Comparative Literature offers opportunities for study at the crossroads of various disciplines. From the exploration of techniques of critical reading and interpretation to the development of theoretical perspectives, the program's approach is wide-ranging.
The Comparative Literature faculty have strengths in film and digital media, translation and interpreting, colonial and post-colonial, and medieval and modern. With them, students explore, compare, and contrast different languages, a variety of cultural traditions, in multiple forms of media.Faculty pictured are, from left to right, back row: Bill Moebius, Cathy Portuges, Chris Couch, Jessica Barr, Edwin Gentzler, and Jim Hicks; front row: Don Levine, Marisol Barbón, Maria Tymoczko, Moira Inghilleri, Annette Damayanti Lienau, and Kathryn Lachman.
The editors of the 2016 mOthertongue launch. Editors include Jill O'Loughlin, Jeannine Cullen, Diba Bijari, and Rachel Bae. Advisors include Marisol Barbón, Edwin Gentzler, and Bill Moebius. Keynote speaker (with flowers) is Dara Wier.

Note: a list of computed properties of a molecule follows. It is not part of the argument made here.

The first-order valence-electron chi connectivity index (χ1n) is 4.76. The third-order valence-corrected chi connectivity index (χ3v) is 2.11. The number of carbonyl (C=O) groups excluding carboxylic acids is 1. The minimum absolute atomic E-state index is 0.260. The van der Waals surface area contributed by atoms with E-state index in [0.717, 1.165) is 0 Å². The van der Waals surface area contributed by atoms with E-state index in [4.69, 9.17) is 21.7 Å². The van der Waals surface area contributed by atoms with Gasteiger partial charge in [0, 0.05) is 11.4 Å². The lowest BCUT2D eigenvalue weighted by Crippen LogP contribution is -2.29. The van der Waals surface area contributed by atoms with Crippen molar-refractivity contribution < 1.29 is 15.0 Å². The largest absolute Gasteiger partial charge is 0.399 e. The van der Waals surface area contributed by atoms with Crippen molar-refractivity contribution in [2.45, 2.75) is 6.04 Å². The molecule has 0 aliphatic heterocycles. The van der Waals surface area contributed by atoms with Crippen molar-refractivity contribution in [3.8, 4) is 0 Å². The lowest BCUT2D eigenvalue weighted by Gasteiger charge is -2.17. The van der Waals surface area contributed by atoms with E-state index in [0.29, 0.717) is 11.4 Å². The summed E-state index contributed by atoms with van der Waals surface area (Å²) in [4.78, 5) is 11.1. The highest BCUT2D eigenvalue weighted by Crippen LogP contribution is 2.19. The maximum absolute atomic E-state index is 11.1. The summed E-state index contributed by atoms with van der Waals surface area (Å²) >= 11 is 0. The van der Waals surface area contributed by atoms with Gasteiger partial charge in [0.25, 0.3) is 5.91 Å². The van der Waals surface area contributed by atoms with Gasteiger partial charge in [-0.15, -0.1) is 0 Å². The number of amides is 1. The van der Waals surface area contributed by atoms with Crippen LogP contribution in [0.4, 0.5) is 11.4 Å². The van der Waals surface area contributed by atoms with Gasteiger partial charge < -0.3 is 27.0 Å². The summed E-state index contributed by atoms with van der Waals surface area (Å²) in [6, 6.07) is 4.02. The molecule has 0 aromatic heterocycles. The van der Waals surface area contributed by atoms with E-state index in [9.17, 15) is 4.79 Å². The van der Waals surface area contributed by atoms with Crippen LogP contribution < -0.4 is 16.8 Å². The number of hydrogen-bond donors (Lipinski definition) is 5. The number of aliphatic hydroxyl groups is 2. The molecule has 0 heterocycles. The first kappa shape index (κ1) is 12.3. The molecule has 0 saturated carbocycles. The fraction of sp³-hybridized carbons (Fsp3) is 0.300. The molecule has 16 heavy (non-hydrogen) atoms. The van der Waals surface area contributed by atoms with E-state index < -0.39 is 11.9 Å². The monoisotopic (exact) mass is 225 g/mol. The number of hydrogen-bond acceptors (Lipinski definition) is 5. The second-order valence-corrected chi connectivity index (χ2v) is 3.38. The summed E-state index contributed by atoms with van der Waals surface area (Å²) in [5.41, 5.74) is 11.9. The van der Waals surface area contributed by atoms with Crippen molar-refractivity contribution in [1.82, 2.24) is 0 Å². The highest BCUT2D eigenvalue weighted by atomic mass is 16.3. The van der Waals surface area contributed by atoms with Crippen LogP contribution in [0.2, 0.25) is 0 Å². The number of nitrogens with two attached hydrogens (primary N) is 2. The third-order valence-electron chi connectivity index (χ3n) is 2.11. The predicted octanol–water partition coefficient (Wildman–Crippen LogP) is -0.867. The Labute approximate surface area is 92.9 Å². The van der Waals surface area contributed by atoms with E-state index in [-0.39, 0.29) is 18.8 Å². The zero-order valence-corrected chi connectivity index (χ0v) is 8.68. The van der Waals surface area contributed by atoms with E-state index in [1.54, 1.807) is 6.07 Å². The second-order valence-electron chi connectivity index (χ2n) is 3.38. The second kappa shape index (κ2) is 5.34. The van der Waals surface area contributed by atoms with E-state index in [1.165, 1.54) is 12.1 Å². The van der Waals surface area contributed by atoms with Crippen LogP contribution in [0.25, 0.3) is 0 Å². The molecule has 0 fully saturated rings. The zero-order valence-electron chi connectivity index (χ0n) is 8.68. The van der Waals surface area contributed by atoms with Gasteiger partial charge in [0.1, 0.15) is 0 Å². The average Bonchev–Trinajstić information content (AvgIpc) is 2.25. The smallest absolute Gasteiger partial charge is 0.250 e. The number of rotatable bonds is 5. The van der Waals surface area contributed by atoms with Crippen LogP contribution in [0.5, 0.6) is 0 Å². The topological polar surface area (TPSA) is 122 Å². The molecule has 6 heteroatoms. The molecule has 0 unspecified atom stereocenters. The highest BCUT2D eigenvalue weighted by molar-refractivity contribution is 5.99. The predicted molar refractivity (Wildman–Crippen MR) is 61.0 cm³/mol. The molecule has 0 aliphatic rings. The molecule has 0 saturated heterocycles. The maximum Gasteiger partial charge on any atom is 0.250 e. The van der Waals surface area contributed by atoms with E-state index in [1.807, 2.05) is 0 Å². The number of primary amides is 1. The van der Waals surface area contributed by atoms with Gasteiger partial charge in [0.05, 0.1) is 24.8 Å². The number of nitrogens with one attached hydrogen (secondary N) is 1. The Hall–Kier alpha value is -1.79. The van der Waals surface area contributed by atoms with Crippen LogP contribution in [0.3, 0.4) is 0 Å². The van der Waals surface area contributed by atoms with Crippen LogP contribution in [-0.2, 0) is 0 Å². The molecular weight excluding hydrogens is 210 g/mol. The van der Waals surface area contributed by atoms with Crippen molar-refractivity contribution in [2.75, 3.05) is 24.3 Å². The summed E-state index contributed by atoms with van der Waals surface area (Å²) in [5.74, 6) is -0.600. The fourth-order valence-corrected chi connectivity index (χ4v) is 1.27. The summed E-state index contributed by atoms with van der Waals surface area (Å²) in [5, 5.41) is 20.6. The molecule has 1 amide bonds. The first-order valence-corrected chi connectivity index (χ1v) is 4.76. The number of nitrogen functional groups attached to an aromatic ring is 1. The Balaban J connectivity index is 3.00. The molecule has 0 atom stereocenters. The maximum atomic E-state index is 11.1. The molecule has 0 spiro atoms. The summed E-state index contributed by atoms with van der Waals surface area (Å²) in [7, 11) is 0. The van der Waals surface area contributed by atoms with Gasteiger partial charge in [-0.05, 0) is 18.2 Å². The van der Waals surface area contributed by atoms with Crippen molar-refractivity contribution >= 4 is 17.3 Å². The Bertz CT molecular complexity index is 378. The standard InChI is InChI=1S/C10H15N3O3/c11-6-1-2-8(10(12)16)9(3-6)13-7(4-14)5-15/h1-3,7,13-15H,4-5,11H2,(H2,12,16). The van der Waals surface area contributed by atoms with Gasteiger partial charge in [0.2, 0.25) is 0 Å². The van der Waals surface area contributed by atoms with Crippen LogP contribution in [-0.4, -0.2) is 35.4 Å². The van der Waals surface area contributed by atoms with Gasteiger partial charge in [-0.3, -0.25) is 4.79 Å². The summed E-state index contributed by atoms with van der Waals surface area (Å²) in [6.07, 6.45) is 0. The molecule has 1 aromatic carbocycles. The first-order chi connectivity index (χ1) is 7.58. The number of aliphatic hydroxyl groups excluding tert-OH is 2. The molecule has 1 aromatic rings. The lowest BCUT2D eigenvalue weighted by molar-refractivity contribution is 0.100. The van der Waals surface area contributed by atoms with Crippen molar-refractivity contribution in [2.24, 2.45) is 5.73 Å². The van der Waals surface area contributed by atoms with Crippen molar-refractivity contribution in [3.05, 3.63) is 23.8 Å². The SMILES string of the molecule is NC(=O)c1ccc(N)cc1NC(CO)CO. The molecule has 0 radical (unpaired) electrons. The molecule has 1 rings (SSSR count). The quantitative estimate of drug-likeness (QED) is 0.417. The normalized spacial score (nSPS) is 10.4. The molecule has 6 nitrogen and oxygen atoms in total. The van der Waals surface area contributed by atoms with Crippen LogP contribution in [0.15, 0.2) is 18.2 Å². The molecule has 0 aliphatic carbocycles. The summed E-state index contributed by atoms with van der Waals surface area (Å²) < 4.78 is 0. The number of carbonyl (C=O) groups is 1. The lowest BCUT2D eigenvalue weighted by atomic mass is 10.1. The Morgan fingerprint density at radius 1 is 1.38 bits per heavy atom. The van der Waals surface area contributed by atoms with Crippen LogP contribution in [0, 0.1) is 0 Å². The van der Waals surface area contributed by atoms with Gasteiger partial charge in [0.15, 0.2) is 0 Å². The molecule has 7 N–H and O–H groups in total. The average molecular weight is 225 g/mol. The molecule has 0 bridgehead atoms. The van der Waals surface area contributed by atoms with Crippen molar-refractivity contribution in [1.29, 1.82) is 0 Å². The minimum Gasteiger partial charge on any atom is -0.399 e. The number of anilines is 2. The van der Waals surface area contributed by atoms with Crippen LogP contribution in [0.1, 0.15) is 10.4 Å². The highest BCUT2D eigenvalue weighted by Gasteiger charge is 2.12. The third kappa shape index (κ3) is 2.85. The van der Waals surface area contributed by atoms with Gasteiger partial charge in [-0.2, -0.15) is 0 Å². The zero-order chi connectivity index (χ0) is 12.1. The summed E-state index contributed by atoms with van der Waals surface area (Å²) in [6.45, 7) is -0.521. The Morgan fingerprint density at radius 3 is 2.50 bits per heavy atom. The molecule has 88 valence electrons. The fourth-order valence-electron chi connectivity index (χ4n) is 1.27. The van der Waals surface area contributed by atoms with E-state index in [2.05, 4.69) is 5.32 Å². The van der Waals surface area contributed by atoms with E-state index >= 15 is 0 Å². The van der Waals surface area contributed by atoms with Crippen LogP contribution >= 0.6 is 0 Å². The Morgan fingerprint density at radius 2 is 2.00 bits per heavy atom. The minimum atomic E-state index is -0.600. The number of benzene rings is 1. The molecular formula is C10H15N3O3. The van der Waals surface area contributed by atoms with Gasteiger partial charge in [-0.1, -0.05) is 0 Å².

November 10, 2016
On Nov. 10, 2016, Edwin Gentzler's new book, Translation and Rewriting in the Age of Post-Translation Studies (London: Routledge) has officially been published. In it, he argues that rewritings of ...
October 28, 2016
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Comparative Literature is the international, interdisciplinary study of literary and other texts as modes of human expression. Students in Comparative Literature examine literary works from many national traditions, and also study the relations between literature and the other arts. The Comparative perspective includes insights from philosophy, history, linguistics, sociology, the media, and the other human sciences.Read More »